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March 8, 2023

The Latest Goldman Sachs Scapegoat: Roger Ng to Be Sentenced in Connection with 1MDB Crimes

To:       Interested Parties
From:  Dennis Kelleher, President and CEO
(Media Contact: Madeline Tucker, Press Secretary,
Date:   March 8, 2023, sentencing on March 9, 2023
Re:       Former Goldman Sachs Partner Roger Ng to Face Sentencing for 1MDB Crimes

Of the 30 officers and executives at Goldman Sachs involved in enabling the looting and global money-laundering crime spree of the Malaysia development fund known as 1MDB–including the now current CEO David Solomon–only one relatively junior partner, Roger Ng, was criminally charged, tried, and convicted. He will be sentenced on Thursday, March 9, 2023.

1MDB (1 Malaysia Development Berhad) was a Malaysian government owned and controlled investment fund.  In less than a year, Goldman Sachs placed about $6.5 billion in bonds for the fund, pocketing the shocking amount of $600 million in fees.  The money from Goldman’s bond offerings was used to illegally enrich many, corrupt an election, and undermine democracy in Malaysia.  It effectively turned 1MDB into a criminal enterprise and enabled “kleptocracy at its worst,” with billions of dollars looted.  Without the money from the Goldman bond offerings, none of that would have been possible, as detailed in this Report.

Although the scandal has been called “one of the greatest financial heists in history,” Ng was the only Goldman person tried.  The corrupt Goldman partner who was lead on the 1MDB relationship, Tim Leissner, was Ng’s boss.  He pleaded guilty and was the government’s star witness against Ng.  While the government usually flips criminals, uses them to move up the corporate chain of command, and testify against their superiors, very unusually in this case they flipped Leissner and used him to move down the chain of command, testifying against his subordinate.

Meanwhile, Goldman Sachs, an egregious recidivist lawbreaker for decades (as detailed here and here), got a sweetheart deal from the Department of Justice for its many crimes in connection with 1MDB, including ignoring numerous red flags that should have alerted Goldman to the lawbreaking.  That shocking miscarriage of justice is detailed here.  If this sounds familiar, it should: it’s the playbook Goldman used to avoid meaningful punishment for its outrageous “built to blow up” Abacus CDO, which shorted the subprime housing market in 2008, inflicting catastrophic pain across the US.  Goldman pocketed tens if not hundreds of millions of dollars in fees in those CDO deals but got away with laughably pathetic settlement years later.  However, the SEC went after the lowly “Fabulous Fab” (1 of 5,000 Goldman Vice Presidents), who was charged, tried, and found guilty by a jury, largely because he colorfully bragged to his girlfriend in emails.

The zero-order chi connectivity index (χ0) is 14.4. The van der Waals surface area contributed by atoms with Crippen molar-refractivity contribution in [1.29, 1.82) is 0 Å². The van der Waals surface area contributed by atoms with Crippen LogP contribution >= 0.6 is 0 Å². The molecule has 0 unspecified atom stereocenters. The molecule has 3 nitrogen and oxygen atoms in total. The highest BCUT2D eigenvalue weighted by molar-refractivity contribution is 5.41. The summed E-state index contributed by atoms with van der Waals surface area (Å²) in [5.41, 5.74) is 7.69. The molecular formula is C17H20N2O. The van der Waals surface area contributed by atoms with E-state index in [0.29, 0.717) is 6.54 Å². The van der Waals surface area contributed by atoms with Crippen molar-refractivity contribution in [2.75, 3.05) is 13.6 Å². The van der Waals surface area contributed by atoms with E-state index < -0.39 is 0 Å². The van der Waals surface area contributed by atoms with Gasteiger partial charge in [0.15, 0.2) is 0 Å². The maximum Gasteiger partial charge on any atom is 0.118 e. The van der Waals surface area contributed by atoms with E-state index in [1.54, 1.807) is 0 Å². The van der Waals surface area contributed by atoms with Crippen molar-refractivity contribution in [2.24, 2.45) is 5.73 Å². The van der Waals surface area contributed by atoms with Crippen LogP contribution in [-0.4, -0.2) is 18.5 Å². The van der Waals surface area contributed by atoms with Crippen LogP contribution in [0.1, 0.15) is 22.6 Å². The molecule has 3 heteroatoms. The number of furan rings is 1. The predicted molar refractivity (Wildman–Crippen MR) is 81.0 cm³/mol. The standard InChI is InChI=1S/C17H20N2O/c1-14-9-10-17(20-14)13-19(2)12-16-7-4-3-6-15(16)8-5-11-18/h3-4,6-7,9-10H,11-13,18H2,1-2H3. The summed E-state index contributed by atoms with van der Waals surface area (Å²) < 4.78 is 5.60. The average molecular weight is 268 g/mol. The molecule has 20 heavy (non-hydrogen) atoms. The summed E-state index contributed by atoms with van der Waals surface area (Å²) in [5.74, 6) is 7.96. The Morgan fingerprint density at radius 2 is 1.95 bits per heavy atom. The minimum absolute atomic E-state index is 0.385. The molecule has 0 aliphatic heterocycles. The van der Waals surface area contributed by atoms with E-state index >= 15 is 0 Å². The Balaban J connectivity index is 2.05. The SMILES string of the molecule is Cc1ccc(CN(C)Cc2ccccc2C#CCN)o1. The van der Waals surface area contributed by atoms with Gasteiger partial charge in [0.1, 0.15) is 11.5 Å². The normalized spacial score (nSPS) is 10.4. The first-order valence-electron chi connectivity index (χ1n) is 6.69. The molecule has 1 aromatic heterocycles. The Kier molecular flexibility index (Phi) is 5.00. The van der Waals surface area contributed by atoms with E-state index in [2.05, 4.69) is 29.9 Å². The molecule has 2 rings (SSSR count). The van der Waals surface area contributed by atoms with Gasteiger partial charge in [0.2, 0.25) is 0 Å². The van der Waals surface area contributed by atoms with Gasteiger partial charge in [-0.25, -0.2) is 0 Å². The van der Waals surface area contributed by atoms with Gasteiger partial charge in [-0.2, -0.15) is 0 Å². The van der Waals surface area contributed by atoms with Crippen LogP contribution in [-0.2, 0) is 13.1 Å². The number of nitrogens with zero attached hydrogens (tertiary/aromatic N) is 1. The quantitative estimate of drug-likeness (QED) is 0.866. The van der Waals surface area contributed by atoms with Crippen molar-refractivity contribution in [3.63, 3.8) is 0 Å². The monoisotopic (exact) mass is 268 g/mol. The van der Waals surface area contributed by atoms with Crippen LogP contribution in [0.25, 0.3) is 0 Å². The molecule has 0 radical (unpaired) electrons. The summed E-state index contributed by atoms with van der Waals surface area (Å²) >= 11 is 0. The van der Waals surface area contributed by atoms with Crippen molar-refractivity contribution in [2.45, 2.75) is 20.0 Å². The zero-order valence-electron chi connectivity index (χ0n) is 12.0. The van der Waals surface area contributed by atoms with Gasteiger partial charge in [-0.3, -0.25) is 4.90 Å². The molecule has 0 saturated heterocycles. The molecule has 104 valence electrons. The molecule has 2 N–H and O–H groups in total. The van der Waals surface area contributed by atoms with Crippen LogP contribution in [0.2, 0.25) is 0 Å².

DOJ’s and the SEC’s highly selective prosecution of going after the small fish while letting the Wall Street whales get away only reaffirms the widespread belief if not reality on Wall Street that crime pays.  The 1MDB case shows that, even a global crime spree will have minimal consequences for the bank and virtually none for executives, officers or senior bankers.  Once again, only the most junior people hammered by prosecutors and regulators.

Roger Ng now faces a maximum of 30 years in prison. He spent six months in a Malaysian prison prior to coming to the US, purportedly in horrific conditions. He and his lawyers are asking for the court to sentence him to that time served.  The government is asking for a sentence of 15 years.  The court is expected to sentence Ng on Thursday, March 9, 2023.  Meanwhile, Goldman and Wall Street’s other too-big-to-fail banks continue to pocket fortunes year after year, unpunished and undeterred.


Better Markets is a non-profit, non-partisan, and independent organization founded to promote the public interest in the financial markets, support the financial reform of Wall Street and make our financial system work for all Americans again. Better Markets works with allies—including many in finance—to promote pro-market, pro-business and pro-growth policies that help build a stronger, safer financial system that protects and promotes Americans’ jobs, savings, retirements and more. To learn more, visit



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